“It could have failed or remained small and manageable but it was miraculously successful,” says Hofmeyr.
Early on, Hofmeyr realised the need for an aggressive anti-retroviral roll-out approach, as well as medical and palliative care for very sick Aids patients. This resulted in the creation of the Umtha Welanga health care centre which provides full-time monitoring and care to very ill patients, especially in the early stages of treatment when complications are likely.
Community involvement plays a strong role, as Hofmeyr has learnt that the successful provision of HIV care depends on suitably trained care workers.
“The centre is a place where people can learn to follow the complicated drug regimens in a supportive and nurturing environment.”
Other famous works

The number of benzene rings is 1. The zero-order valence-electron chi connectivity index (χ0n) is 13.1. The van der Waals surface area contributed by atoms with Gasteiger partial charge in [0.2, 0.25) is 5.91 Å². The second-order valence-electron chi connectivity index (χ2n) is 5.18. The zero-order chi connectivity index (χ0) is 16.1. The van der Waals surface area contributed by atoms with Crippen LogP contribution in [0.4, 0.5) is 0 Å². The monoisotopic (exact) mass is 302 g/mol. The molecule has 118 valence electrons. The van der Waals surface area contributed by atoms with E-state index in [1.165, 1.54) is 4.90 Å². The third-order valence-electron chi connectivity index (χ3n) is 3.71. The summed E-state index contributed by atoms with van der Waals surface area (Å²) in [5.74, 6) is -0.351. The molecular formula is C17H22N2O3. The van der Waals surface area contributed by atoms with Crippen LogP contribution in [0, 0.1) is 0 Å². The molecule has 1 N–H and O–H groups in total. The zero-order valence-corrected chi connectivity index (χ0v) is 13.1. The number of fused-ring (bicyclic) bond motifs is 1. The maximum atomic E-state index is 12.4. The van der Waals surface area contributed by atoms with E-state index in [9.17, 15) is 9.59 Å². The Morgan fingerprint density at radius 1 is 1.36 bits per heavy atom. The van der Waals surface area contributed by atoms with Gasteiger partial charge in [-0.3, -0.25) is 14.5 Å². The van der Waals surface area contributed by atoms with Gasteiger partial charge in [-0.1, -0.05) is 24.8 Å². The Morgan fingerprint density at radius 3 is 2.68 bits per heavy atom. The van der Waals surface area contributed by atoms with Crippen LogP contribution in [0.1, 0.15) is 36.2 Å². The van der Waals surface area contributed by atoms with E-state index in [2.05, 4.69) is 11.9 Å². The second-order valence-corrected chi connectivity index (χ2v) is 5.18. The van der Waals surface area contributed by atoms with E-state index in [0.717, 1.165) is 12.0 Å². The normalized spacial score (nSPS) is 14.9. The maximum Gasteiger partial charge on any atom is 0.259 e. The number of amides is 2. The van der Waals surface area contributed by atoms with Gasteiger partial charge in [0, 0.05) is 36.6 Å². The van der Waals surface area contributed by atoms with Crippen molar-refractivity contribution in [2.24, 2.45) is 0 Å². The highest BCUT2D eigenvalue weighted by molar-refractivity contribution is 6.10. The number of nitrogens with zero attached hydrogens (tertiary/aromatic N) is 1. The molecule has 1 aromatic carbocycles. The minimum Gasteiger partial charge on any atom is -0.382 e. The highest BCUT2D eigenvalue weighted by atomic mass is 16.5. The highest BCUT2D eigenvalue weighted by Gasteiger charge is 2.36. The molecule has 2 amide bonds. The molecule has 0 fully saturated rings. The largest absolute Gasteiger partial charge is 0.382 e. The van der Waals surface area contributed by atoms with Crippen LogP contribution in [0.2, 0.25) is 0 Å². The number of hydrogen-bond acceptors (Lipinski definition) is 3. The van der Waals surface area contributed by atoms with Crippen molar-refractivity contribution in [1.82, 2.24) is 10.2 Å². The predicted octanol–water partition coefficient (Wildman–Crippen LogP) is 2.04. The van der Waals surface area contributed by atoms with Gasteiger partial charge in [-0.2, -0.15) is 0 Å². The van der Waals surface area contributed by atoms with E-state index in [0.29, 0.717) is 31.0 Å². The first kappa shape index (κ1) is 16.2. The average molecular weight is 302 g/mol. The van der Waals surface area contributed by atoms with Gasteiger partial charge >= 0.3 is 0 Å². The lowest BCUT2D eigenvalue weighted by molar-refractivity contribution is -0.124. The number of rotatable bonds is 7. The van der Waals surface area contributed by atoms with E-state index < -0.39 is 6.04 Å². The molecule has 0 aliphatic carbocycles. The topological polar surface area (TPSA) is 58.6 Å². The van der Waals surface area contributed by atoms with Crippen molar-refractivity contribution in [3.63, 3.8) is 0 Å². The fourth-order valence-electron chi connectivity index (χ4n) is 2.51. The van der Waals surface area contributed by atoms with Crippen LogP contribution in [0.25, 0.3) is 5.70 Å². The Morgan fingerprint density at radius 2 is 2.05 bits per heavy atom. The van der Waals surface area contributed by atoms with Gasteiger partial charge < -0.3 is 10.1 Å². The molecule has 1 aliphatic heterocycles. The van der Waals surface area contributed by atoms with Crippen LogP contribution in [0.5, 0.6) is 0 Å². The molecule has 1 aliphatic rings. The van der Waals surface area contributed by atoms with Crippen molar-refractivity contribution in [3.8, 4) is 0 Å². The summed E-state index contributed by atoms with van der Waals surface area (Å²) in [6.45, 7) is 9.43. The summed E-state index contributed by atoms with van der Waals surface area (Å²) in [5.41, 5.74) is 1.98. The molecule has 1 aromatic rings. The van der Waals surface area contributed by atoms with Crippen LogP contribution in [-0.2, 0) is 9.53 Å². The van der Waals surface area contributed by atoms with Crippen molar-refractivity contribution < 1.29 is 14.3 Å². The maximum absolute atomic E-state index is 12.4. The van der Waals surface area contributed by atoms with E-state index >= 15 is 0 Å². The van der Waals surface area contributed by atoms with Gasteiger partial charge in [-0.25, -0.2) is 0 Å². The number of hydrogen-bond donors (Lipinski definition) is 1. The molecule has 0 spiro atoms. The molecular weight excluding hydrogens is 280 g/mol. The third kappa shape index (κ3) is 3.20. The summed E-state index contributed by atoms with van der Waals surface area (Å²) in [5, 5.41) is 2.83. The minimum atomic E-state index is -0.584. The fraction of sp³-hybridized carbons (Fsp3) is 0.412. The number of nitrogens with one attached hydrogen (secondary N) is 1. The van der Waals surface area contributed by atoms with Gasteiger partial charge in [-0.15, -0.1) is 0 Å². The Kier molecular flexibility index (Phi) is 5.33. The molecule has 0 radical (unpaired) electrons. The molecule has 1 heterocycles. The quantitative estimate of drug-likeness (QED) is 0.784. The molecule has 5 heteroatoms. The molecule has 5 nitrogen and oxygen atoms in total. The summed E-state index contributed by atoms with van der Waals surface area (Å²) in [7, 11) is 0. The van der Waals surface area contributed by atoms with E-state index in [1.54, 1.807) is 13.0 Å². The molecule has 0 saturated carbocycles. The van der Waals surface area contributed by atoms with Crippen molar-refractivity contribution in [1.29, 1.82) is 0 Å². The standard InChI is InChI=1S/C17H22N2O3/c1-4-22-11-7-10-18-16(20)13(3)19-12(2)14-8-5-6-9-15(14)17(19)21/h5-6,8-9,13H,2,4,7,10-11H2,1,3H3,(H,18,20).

The Keiskamma Arts Trust also created the spectacular 120m-long Keiskamma Tapestry, inspired by the 11th century Bayeux masterpiece.
The tapestry hangs in the entrance of the Parliament building in Cape Town, and relates the often turbulent history of the Cape frontier region, from the Stone Age San people all the way through to the 1994 democratic elections.
Another magnificent Keiskamma piece is the local interpretation of the famous Issenheimer altarpiece. The work has travelled extensively overseas and forms part of the travelling exhibition Not Alone, an initiative of Make Art/Stop AIDS.
The original work by Matthias Grünewald was painted in the 16th century for a hospice in Germany, where the inmates were dying of ergot poisoning, at that time a painful and incurable disease.
“In this work, a parallel is drawn between other diseases that seemed hopeless and now no longer exist and this can offer hope to people living with HIV/Aids and indeed to all of us,” notes the website.